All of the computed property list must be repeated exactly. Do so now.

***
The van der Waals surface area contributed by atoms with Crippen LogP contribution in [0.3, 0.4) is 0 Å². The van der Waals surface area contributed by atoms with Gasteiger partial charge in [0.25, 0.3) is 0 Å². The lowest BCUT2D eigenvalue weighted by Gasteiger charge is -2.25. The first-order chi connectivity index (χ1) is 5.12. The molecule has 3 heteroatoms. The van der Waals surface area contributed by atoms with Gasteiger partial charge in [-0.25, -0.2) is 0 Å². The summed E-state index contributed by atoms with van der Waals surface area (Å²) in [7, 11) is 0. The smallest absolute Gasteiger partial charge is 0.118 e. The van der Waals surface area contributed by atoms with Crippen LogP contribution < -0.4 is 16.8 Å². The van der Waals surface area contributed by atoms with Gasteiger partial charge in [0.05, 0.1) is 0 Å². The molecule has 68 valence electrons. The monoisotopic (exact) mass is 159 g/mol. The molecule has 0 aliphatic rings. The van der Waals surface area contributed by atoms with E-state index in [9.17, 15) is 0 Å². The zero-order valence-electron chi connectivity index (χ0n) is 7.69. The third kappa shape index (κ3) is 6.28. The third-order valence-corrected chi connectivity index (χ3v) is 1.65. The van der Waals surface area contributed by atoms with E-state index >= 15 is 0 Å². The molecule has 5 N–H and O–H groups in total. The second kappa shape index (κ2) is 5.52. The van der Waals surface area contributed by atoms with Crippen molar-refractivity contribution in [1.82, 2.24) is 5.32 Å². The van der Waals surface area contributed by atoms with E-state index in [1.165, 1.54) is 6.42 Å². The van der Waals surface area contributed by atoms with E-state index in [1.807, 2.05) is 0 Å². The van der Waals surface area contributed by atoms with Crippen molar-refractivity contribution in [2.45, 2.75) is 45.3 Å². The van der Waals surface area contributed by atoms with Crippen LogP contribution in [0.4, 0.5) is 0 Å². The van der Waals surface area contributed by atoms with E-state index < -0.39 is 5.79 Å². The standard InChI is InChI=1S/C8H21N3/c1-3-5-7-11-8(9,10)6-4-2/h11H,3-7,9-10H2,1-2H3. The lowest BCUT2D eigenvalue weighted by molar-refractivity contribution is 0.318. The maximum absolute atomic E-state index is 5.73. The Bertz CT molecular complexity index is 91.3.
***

The van der Waals surface area contributed by atoms with Crippen LogP contribution in [0.3, 0.4) is 0 Å². The van der Waals surface area contributed by atoms with Gasteiger partial charge in [0.25, 0.3) is 0 Å². The lowest BCUT2D eigenvalue weighted by Gasteiger charge is -2.25. The first-order chi connectivity index (χ1) is 5.12. The molecule has 3 heteroatoms. The van der Waals surface area contributed by atoms with Gasteiger partial charge in [-0.25, -0.2) is 0 Å². The summed E-state index contributed by atoms with van der Waals surface area (Å²) in [7, 11) is 0. The smallest absolute Gasteiger partial charge is 0.118 e. The van der Waals surface area contributed by atoms with Crippen LogP contribution < -0.4 is 16.8 Å². The van der Waals surface area contributed by atoms with Gasteiger partial charge in [0.05, 0.1) is 0 Å². The molecule has 68 valence electrons. The monoisotopic (exact) mass is 159 g/mol. The molecule has 0 aliphatic rings. The van der Waals surface area contributed by atoms with E-state index in [9.17, 15) is 0 Å². The zero-order valence-electron chi connectivity index (χ0n) is 7.69. The third kappa shape index (κ3) is 6.28. The third-order valence-corrected chi connectivity index (χ3v) is 1.65. The van der Waals surface area contributed by atoms with E-state index >= 15 is 0 Å². The molecule has 5 N–H and O–H groups in total. The second kappa shape index (κ2) is 5.52. The van der Waals surface area contributed by atoms with Crippen molar-refractivity contribution in [1.82, 2.24) is 5.32 Å². The van der Waals surface area contributed by atoms with E-state index in [1.165, 1.54) is 6.42 Å². The van der Waals surface area contributed by atoms with E-state index in [1.807, 2.05) is 0 Å². The van der Waals surface area contributed by atoms with Crippen molar-refractivity contribution in [2.45, 2.75) is 45.3 Å². The van der Waals surface area contributed by atoms with Crippen LogP contribution in [0.4, 0.5) is 0 Å². The van der Waals surface area contributed by atoms with E-state index < -0.39 is 5.79 Å². The standard InChI is InChI=1S/C8H21N3/c1-3-5-7-11-8(9,10)6-4-2/h11H,3-7,9-10H2,1-2H3. The lowest BCUT2D eigenvalue weighted by molar-refractivity contribution is 0.318. The maximum absolute atomic E-state index is 5.73. The Bertz CT molecular complexity index is 91.3.